Detroit 43.2
Toronto 44.0
San Antonio 44.1
LA Clippers
Washington 44.8
Sacramento 44.8
Phoenix 44.9
Golden State 45.0
Minnesota 45.1
Boston 46.0
Philadelphia 46.1
Charlotte 46.3
Denver 46.6
Portland 47.2
LA Lakers
Milwaukee 47.8
Seattle 48.1
Atlanta 48.4
Memphis 49.3

According to the pace adjusted numbers, Toronto had the 13th most efficient defense in the paint this year.

This obviously begs a few questions. Are the Raptors somehow an average interior defending team...and are the Spurs? Is "points in the paint" too indiscriminate (IE, fast breaks count too)? Is Rasho Nesterovic the greatest C in Raptors history? Is Chris Bosh's interior D underrated?

That last question interests me. Watching the Raptors I have noticed Bosh is not pushed around down low defensively nearly as much as his message board critics like to claim. Some players seem to get stuck with certain labels like "soft" or "bad defender" and that label will stick with them throughout their careers, despite obvious improvement. Watch Dirk defend now and compare that with the Dirk of 2002, for example. I feel that Chris Bosh really stepped up his defensive game this year and was one of the big reasons the Raptors improved their overall defensive efficiency from 29th in the NBA last year, to 12th in the NBA this year, and these points in the paint numbers might help illustrate that belief.

But with that in mind, a great man once said:
Oh, people can come up with statistics to prove anything. 14% of people know that.

Saturday, June 30, 2007

A Quiet Draft In Toronto

Most NBA cities were going crazy over the 2007 NBA Draft, touted as the best since that hallowed 2003 class that brought us LeBron James, Carmelo Anthony, Chris Bosh and Dwyane Wade. Toronto was curiously hushed though; not being in the lottery for the first time since 2002, and not even having a pick for that matter, there wasn't much for the fan base to discuss. In the bar where I watched the draft, for example, I had to request for them to switch one of the TVs from the Yankees game. (They happily obliged, just saying...)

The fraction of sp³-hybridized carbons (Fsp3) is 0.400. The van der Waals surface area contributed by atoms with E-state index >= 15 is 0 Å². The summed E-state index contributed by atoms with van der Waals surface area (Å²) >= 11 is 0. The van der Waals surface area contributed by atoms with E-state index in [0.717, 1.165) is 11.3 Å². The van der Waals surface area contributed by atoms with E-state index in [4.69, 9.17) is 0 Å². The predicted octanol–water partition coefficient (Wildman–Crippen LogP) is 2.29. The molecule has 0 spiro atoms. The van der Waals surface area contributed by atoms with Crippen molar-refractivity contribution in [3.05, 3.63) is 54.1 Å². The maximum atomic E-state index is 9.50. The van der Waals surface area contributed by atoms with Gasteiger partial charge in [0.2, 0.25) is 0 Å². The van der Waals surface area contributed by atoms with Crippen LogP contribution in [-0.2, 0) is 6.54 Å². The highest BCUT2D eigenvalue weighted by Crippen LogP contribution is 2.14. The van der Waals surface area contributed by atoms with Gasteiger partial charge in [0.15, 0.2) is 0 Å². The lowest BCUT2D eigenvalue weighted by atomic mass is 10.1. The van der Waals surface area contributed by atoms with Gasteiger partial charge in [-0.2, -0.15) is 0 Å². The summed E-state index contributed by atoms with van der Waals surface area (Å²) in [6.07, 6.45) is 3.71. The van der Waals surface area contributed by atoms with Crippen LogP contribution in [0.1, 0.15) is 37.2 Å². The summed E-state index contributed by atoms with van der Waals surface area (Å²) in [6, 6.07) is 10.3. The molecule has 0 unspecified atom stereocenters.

There were a lot of players who would have looked great in Raptors uniforms in that draft, with rumours placing Bryan Colangelo directly in the hunt for a first-round pick. Among the players we allegedly coveted, most of them international, were Rudy Fernandez and Tiago Splitter. Fernandez looks like an interesting player but it's Splitter who's the killer. He's a player I've wanted on the Raptors for a good couple years, he's a lottery talent and, of course, all that meant that he went straight to the Spurs.

Something that alarmed many of the more die-hard fans, myself included, was the ease with which teams bought first-rounders combined with the Raptors not getting one. Portland, the undisputed winner of the draft, managed to buy the #30 overall selection (which became Finnish guard Petteri Koponen) as well as not only buy Phoenix's #24 (the aforementioned Fernandez) but also get James Jones in the transaction. Jones, who was a solid sub for Phoenix, could potentially start in Portland and he'd at least be in the mix for that job here too.

Given Colangelo's track record thus far, though, it's hard to call his inactivity a failure. There were clearly many things going on that we didn't see on draft night, the countless fruitless trade scenarios among them, and it's impossible not to think that Colangelo wasn't trying to do something. Well, something other than land Greek prospect Giorgios Printezis, who'll be a solid guy to have stashed overseas but won't provide the kind of immediate impact a lot of fans wanted.

I suppose all I can say about the Raptors' draft is that we were at a disadvantage going in and you can't win every time. Sure, Canada's team would look utterly formidable if it had Fernandez, Splitter and maybe a swingman like Alando Tucker for good measure. Most playoff contenders would. What's next is to put aside the barely-existing memory of a lacklustre draft and look ahead to free agency. Don't worry - it starts tomorrow.